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Homelessness, Human Insecurities, and the Government Agenda in Malaysia

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The Simultaneous Inclusion and Exclusion of Anjung Singgah

image of Asian Journal of Social Science

Over the past two decades, street homelessness has become an increasingly pronounced part of urban landscapes in Northeast and Southeast Asian countries. Numerous metropolises, such as Bangkok, Seoul and Tokyo, have become the testing grounds for new government initiatives designed to address the needs of persons experiencing homelessness. Kuala Lumpur is no exception in either regard. This case study uses qualitative and quantitative methods to explore the workings of Anjung Singgah, a transitional shelter established in 2011 by a Malaysian federal ministry and handed over to a government-linked charitable organisation for administration. The study highlights difficulties faced by shelter clients in transcending homelessness, including those imposed by the facility itself. It also explores how the non-governmental, quasi-charitable structure of the project, which implicitly frames homelessness as a problem of individual choice and responsibility, hinders recognition of broader issues of individual and collective human security by Anjung Singgah and the government. This study highlights the importance of policy and government mechanisms in addressing homelessness. Analyses draw heavily from client perspectives.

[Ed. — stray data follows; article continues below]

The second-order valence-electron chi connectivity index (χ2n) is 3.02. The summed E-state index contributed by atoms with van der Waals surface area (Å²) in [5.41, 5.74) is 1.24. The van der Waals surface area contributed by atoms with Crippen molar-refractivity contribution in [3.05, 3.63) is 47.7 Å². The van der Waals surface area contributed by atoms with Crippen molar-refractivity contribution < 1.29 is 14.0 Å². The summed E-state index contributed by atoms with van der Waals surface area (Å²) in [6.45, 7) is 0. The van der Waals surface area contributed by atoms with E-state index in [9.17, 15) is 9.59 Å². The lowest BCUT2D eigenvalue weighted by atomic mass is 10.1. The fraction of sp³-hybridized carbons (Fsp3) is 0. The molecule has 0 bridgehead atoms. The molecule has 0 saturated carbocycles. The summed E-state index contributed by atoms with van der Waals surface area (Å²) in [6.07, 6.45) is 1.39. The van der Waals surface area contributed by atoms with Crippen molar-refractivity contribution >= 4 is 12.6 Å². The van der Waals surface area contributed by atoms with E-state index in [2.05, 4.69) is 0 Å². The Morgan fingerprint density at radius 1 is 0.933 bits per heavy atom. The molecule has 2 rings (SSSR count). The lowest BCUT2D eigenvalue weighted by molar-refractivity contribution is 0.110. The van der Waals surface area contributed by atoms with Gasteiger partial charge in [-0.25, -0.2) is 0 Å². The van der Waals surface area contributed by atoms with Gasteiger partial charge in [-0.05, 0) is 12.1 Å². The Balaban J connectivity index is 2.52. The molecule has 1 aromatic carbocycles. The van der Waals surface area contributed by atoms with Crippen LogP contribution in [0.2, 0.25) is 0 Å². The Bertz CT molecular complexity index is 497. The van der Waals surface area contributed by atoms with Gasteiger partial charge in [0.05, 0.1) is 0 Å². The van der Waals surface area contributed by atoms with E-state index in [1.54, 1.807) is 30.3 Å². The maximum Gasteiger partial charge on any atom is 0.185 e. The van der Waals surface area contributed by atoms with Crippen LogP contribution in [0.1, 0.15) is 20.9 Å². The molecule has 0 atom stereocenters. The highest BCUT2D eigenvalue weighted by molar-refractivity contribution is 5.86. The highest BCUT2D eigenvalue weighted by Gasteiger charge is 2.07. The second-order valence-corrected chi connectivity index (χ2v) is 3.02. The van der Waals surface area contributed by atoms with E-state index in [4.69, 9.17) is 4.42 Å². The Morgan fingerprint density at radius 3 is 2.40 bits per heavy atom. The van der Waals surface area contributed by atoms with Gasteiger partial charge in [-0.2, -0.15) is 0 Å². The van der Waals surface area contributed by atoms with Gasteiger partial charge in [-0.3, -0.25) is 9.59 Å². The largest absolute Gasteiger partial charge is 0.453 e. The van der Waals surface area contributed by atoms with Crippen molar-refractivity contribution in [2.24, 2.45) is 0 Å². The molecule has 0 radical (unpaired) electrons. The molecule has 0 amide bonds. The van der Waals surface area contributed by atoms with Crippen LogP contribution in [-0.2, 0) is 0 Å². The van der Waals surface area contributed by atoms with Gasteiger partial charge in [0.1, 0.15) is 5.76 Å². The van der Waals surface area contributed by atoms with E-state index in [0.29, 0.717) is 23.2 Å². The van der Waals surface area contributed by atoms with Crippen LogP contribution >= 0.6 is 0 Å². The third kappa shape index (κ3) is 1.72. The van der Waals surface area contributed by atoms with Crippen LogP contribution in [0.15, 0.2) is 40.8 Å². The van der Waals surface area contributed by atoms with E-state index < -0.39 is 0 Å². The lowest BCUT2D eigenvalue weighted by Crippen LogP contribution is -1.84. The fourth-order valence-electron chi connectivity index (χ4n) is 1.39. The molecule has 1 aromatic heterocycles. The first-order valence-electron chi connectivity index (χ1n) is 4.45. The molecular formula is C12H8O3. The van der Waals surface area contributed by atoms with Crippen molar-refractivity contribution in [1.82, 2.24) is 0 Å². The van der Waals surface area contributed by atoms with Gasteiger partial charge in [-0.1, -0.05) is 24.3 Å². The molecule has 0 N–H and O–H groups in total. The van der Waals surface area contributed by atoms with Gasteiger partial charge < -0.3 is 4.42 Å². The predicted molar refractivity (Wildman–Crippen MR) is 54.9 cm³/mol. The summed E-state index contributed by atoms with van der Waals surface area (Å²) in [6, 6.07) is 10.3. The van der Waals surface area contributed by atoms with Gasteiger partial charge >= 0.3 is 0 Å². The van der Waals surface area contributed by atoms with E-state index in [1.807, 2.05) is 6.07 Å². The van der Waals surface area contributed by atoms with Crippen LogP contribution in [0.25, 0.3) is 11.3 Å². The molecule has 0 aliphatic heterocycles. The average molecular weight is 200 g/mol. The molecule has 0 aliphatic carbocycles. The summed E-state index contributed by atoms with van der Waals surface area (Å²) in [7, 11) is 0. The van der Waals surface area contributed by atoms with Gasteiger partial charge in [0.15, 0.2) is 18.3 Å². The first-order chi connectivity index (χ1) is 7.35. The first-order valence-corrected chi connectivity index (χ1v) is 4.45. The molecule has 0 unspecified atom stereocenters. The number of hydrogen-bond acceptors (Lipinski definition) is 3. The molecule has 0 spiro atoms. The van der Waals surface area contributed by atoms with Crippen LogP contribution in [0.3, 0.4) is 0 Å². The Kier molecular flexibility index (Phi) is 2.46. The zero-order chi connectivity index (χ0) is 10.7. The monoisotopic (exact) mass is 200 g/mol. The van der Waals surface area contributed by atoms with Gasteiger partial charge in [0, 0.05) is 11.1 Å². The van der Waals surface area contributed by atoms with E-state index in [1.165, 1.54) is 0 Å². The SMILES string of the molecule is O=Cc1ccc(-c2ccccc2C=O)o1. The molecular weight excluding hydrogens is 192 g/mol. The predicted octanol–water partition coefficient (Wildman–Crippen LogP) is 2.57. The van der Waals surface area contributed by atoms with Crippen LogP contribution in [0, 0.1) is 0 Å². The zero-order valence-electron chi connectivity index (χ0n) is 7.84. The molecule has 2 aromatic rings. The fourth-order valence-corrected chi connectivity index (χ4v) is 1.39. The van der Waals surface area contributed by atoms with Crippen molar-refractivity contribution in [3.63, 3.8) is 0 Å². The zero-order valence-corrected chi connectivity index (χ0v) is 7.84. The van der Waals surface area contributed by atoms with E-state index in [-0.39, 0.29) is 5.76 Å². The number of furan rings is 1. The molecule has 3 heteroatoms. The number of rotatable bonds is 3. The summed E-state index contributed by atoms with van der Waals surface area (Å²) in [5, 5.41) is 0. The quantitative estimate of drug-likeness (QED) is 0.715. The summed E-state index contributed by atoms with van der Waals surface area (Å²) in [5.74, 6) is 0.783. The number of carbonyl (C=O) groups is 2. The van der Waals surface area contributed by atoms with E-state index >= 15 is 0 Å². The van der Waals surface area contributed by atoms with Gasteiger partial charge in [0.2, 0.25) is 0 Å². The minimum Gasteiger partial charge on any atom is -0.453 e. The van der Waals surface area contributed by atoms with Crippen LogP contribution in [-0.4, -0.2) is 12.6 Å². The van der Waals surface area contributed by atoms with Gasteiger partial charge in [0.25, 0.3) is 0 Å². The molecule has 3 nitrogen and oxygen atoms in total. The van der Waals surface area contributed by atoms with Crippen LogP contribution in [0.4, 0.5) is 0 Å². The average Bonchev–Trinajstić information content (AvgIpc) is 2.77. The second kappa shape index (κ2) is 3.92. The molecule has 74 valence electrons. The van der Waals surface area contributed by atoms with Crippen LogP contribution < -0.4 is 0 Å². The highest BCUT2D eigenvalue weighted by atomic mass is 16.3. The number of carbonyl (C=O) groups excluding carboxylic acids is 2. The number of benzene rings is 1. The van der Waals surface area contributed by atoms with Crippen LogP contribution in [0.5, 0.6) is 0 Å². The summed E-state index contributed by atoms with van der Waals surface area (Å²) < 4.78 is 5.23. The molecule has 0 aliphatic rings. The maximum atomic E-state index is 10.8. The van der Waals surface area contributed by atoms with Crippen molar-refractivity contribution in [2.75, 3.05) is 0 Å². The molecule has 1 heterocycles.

Affiliations: 1: University of Malaya


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